The Gentle Life

Yesterday, as I was taking a leisurely stroll through my neighborhood, a thought occurred to me — one that had not occurred before in all of my 48 years:

Perhaps I deserve a gentle life.

My life has not been gentle by any stretch of the imagination. Not physically, emotionally, intellectually or spiritually. I was raised by and around rough people who themselves were raised without tenderness.

Virtue in my family was directly linked to how much you could bear; how fearless you were (or appeared to be); and how little you needed.

I learned to treat my body, and by extension my whole life, as if it were unimportant. I learned to ignore pain (or at least pretend I do).

Strength and gentleness were considered diametrically opposed. You can’t be a ‘gentle survivalist’ can you? You have to be willing to suffer, endure and do anything by any means necessary (even abasing the body) to survive.

I realize now, of course, that gentleness *is* strength. Because it requires self-control and discipline; measured responses; and an internal strength that overcomes existential fear and allows me to live my ideals no matter what anyone else is doing.

But of course, it’s easier said than done after years of seeing myself and the world that way. I wasted so many years being needlessly strident and tough with myself and other people. I considered kindness a ‘reward’ and compassion a limited resource.

To the point of causing harm to myself because I didn’t know how exist without being mean to myself.

To the point of being *suspicious* of kindness and love when they’ve been offered genuinely.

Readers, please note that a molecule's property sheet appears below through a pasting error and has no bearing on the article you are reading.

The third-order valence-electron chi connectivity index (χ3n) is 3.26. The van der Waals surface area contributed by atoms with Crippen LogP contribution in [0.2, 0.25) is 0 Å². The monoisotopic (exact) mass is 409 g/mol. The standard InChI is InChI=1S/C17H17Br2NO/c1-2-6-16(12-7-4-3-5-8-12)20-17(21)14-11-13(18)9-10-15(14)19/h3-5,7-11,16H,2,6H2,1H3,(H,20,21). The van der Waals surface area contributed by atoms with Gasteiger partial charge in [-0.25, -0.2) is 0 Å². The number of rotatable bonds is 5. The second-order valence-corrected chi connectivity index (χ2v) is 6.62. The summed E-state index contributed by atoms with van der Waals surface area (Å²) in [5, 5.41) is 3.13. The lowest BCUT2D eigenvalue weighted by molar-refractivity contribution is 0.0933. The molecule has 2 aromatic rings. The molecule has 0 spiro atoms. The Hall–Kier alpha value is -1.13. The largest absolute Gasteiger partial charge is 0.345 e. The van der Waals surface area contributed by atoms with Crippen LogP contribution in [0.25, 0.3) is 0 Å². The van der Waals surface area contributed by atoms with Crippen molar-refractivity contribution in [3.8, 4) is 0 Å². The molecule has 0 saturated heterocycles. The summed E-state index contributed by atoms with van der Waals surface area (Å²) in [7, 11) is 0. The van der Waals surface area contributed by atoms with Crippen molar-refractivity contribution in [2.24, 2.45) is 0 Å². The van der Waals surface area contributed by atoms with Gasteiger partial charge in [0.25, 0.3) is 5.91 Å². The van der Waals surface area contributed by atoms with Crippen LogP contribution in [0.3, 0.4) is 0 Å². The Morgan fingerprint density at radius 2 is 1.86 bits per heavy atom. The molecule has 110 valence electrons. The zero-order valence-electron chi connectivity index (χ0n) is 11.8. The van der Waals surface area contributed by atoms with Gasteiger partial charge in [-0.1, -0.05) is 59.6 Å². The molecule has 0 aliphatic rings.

Which is not to say that suffering isn’t part of life. It certainly is. Suffering occurs naturally as we are impacted by things out of our control: old age, death, illness, loss, disasters, etc. We don’t need to create *more* suffering (or take on suffering that isn’t really ours) in some attempt to ‘toughen up’.

I’ve slowed down these days and I’m enjoying long moments of gentle silence. I’m sitting still so that my senses can fully appreciate the infinite joy and peace that surrounds me.

It’s always been there, you see. I was just trained to believe that the world is a certain way. I was trained to see only the bad things and use them as confirmation for a world view that wasn’t even mine to begin with.

Tender compassion.
Gentle love.
Patient attention.
Kind communication.
Joyful discipline.
And reasonable hope (I did find some).

This is the life I deserve. This is the life YOU deserve. These aren’t add-ons for life. They are essential for getting the best out of our very existence–from ourselves and from others.

Anyone who tells you differently is trying to manipulate you into suffering on their behalf.

Abusing other people is abusing yourself.
Abusing yourself is abusing other people.

p.s. Martyrdom is a scam.

2 responses to “The Gentle Life”

  1. beautiful wisdom! thank you for sharing. i totally agree – martyrdom is a dangerous twist in the plot that these negatively driven beings use as the ultimate bait and switch to trick caring souls into shame and guilt. I will not allow their obvious little trap to deter my journey to unconditional love though! I see it, and choose to step right over it šŸ˜‰ let those who cry over spilled milk learn the lessons in their own time – and if it isn’t even this lifetime, well, all the better we practice to hold onto that gentleness, right? the gentle way tells us we must allow all others to learn at their own pace, in their own way – just the same as we appreciate the space & time explore/discover on our journey


    1. Amen. ā¤ Thanks for your comment!

      Liked by 1 person

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